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Kolzenburg, S.; Giordano, D.; Hess, K. U.; Dingwell, D. B. (2018): Shear Rate-Dependent Disequilibrium Rheology and Dynamics of Basalt Solidification. In: Geophysical Research Letters, Vol. 45, No. 13: pp. 6466-6475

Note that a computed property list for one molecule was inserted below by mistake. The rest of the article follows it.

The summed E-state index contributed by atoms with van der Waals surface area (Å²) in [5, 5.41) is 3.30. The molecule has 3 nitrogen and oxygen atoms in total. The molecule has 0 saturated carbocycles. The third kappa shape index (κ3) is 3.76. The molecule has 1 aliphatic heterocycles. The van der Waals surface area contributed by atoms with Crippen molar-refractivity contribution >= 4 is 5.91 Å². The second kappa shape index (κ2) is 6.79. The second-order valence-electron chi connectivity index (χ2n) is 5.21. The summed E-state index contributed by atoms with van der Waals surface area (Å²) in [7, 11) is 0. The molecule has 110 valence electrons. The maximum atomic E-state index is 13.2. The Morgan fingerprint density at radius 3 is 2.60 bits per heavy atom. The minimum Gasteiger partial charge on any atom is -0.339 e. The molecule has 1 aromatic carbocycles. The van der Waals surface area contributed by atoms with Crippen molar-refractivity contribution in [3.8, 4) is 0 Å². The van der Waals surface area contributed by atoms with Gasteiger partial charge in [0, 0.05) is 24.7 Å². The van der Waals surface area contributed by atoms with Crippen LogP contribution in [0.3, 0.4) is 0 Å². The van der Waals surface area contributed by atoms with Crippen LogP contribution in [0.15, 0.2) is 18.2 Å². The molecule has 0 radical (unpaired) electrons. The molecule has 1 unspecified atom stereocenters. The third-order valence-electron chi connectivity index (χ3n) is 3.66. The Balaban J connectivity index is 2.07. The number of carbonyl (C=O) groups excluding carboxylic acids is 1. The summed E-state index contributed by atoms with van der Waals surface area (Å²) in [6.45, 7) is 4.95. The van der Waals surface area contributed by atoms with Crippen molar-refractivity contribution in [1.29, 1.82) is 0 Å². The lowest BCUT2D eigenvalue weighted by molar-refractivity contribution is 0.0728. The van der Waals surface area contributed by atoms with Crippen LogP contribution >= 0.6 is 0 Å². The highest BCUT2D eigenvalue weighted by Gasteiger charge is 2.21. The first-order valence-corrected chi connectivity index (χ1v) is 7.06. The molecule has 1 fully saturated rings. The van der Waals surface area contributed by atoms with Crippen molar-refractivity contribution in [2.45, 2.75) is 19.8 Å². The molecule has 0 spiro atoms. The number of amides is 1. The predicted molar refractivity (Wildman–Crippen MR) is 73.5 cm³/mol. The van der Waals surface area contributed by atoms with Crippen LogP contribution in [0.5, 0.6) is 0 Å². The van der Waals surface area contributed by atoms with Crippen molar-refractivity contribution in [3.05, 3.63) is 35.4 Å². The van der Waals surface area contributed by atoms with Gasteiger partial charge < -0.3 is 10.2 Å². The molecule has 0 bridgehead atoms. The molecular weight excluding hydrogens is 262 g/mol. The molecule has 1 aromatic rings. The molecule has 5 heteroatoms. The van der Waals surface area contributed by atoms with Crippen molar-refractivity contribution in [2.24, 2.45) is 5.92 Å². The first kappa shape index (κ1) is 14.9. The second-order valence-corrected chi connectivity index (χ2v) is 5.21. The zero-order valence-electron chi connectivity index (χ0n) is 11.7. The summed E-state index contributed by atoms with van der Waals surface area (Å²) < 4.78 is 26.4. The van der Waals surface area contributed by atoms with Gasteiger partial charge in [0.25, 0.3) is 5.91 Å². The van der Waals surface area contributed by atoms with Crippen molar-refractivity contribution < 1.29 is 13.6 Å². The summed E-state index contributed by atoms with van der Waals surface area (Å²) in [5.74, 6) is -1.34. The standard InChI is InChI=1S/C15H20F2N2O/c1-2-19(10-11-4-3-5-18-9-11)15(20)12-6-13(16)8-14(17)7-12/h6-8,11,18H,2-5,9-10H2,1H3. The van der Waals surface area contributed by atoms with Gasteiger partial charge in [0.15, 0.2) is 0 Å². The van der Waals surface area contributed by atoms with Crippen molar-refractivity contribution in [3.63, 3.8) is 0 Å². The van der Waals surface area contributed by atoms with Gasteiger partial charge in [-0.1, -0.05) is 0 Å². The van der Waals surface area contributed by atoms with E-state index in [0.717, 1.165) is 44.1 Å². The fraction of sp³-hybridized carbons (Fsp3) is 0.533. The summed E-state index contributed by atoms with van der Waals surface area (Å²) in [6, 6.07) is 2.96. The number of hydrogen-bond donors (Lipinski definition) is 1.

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Magmas and lavas undergo a range of shear rates during transport and emplacement. Further, transport of magma and lava occurs at subliquidus conditions where the melt crystallizes at varying temperature, pressure, and oxygen fugacity. Transport efficiency and eruption style are governed by magma rheology, which evolves during cooling, crystallization and degassing. Quantification of magma rheology rests almost exclusively on experimentation at constant temperature and shear rate. We present the first study on the effect of shear rate on subliquidus basalt rheology at conditions relevant to lava flows and shallow magmatic systems. The results reveal that basalts reach their rheologic death or cutoff temperature (T-cutoff;i.e., the point at which the sample rheologically solidifies and flow stops) at higher temperatures when flowing faster, whereas crystallization is suppressed when the shear rate is low. We explore the implications of shear-enhanced crystallization for modeling and forecasting of lava flow hazards and our understanding of magma and lava transport/storage systems. Plain Language Summary Natural magmatic processes span several orders of magnitude in deformation rate. The presented approach is the first to systematically document the resulting effects on the magma/lava transport properties. Our paper presents an experimental study on the shear rate dependence of the crystallization/solidification dynamics and rheology of basalts at experimental conditions that mimic the natural environment. These were made possible through application of a newly developed experimental apparatus and method. The measurements show that at a specific subliquidus temperature, the so called rheological cutoff temperature, the effective viscosity of basalts increases dramatically, leading to solidification of the melt. Systematic investigation of this rheological cutoff shows a drastic, previously unrecognized, dependence on shear rate, cooling rate, and composition. High deformation rates result in more intense crystallization at higher temperatures, whereas crystallization is suppressed to lower temperatures in the absence of deformation. The presented results open an entirely new field of studies in magma rheology and have important implications for the forecasting of natural hazards, lava flow emplacement, and the understanding of magma and lava storage and transport systems in general. We discuss the implications of the experimental results for lava flow emplacement, magma migration, and for the computational modeling of lava flows for hazard assessment.